Special focus: Upstream Practices. Among the features in our lead theme is a discussion from an author at the Project Production Institute about how a novel approach to engineering for upstream projects is producing significantly better outcomes. The innovative techniques are focusing more attention on the design and effective control of engineering workflows to reduce NPT and lower costs. Another feature from an author at UAE-based Viking Completion Technology details the firm’s unique approach to well completion projects. Viking’s bespoke approach leads to successful full service well completions. Finally, several authors from 4Subsea and Shell describe how a digital twin mitigated the recovery risk of a damaged riser offshore Brazil. They said that as the oil and gas industry strives to cut costs, improve efficiency and reinforce its role in the energy transition, the use of digital twins is becoming more evident in the race to digitize and decarbonize the sector.

Global Mid-year Forecast: International and offshore sectors carry the day. Although oil prices are well above $80 at present, U.S. drilling activity has muddled along for much of the year for a variety of reasons. The outlook for second-half 2023 is a sideways movement in the U.S., in contrast to other regions. In Canada, E&P activity is poised to have its best year since 2018. Operators want do drill wells and develop fields: the only question is how much the federal government wants to get in the way. Outside North America, drilling should continue the robust recovery that began in 2022. Offshore projects, in particular, will thrive.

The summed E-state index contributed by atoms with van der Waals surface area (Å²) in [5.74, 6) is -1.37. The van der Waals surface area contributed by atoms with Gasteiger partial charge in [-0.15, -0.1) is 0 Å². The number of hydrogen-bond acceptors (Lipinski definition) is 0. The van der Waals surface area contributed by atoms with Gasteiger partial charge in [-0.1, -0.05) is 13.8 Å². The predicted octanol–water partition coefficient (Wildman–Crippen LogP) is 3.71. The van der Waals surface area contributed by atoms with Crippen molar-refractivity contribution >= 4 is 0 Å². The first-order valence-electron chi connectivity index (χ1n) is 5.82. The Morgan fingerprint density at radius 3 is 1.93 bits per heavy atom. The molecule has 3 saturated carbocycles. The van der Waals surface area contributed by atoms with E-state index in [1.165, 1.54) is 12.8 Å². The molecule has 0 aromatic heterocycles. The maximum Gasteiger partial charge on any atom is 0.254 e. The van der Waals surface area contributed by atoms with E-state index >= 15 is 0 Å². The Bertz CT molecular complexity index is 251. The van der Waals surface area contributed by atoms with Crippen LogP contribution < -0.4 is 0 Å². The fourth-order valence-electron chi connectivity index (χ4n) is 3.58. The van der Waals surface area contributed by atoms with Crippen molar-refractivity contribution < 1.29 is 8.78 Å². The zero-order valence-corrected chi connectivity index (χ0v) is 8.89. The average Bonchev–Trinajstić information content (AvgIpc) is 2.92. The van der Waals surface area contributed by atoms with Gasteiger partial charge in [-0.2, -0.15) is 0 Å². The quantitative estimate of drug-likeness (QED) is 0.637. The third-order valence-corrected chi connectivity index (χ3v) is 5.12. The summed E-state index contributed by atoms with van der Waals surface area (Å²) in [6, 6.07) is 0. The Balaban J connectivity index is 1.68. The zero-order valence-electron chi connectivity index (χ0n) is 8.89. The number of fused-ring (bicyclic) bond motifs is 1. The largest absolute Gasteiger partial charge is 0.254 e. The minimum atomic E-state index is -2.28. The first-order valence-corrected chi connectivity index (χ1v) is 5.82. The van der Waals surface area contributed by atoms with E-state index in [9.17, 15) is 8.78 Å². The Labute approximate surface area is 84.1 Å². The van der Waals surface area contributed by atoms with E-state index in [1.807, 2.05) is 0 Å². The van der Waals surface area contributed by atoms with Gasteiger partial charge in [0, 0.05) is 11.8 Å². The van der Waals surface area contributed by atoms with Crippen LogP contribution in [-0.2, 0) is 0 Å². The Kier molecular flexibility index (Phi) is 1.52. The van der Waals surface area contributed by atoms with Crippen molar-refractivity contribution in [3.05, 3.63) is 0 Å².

FPSO Technology: Accelerating FPSO performance evolution. Authors from SLB and Rockwell describe how an open collaboration and digitalization initiative is working to optimize FPSO production throughput and ensure equipment uptime, while reducing carbon footprint at scale. A coalition of SLB, Rockwell Automation, Sensia, and Cognite is open to collaboration with any and all FPSO players and to using the most appropriate technology, instead of limiting selection to a closed catalog, particularly in regard to digital ecosystems.

About the Authors
Kurt Abraham
World Oil
Kurt Abraham kurt.abraham@worldoil.com